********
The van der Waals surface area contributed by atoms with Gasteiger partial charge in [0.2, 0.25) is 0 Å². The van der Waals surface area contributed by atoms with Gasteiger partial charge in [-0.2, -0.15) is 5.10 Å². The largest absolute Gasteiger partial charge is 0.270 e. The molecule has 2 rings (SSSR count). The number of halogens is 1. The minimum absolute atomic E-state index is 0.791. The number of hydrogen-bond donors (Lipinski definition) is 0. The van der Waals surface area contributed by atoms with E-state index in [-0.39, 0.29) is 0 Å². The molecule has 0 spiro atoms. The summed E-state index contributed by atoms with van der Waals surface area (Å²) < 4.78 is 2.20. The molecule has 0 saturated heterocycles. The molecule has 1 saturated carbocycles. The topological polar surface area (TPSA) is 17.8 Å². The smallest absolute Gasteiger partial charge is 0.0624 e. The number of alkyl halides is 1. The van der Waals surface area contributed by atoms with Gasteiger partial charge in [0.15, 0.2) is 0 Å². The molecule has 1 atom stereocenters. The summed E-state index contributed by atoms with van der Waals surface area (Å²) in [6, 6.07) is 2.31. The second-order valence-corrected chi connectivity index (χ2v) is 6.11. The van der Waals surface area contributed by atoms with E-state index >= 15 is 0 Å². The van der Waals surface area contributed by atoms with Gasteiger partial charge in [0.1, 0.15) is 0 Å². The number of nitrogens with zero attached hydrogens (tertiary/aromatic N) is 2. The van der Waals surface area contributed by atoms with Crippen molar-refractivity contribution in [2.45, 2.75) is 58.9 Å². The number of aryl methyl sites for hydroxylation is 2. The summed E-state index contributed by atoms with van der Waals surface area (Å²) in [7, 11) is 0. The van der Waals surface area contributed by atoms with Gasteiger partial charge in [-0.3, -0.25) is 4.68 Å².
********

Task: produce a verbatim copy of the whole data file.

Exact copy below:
The van der Waals surface area contributed by atoms with Gasteiger partial charge in [0.2, 0.25) is 0 Å². The van der Waals surface area contributed by atoms with Gasteiger partial charge in [-0.2, -0.15) is 5.10 Å². The largest absolute Gasteiger partial charge is 0.270 e. The molecule has 2 rings (SSSR count). The number of halogens is 1. The minimum absolute atomic E-state index is 0.791. The number of hydrogen-bond donors (Lipinski definition) is 0. The van der Waals surface area contributed by atoms with E-state index in [-0.39, 0.29) is 0 Å². The molecule has 0 spiro atoms. The summed E-state index contributed by atoms with van der Waals surface area (Å²) < 4.78 is 2.20. The molecule has 0 saturated heterocycles. The molecule has 1 saturated carbocycles. The topological polar surface area (TPSA) is 17.8 Å². The smallest absolute Gasteiger partial charge is 0.0624 e. The number of alkyl halides is 1. The van der Waals surface area contributed by atoms with Gasteiger partial charge in [0.15, 0.2) is 0 Å². The molecule has 1 atom stereocenters. The summed E-state index contributed by atoms with van der Waals surface area (Å²) in [6, 6.07) is 2.31. The second-order valence-corrected chi connectivity index (χ2v) is 6.11. The van der Waals surface area contributed by atoms with E-state index >= 15 is 0 Å². The van der Waals surface area contributed by atoms with Gasteiger partial charge in [0.1, 0.15) is 0 Å². The number of nitrogens with zero attached hydrogens (tertiary/aromatic N) is 2. The van der Waals surface area contributed by atoms with Crippen molar-refractivity contribution in [2.45, 2.75) is 58.9 Å². The number of aryl methyl sites for hydroxylation is 2. The summed E-state index contributed by atoms with van der Waals surface area (Å²) in [7, 11) is 0. The van der Waals surface area contributed by atoms with Gasteiger partial charge in [-0.3, -0.25) is 4.68 Å².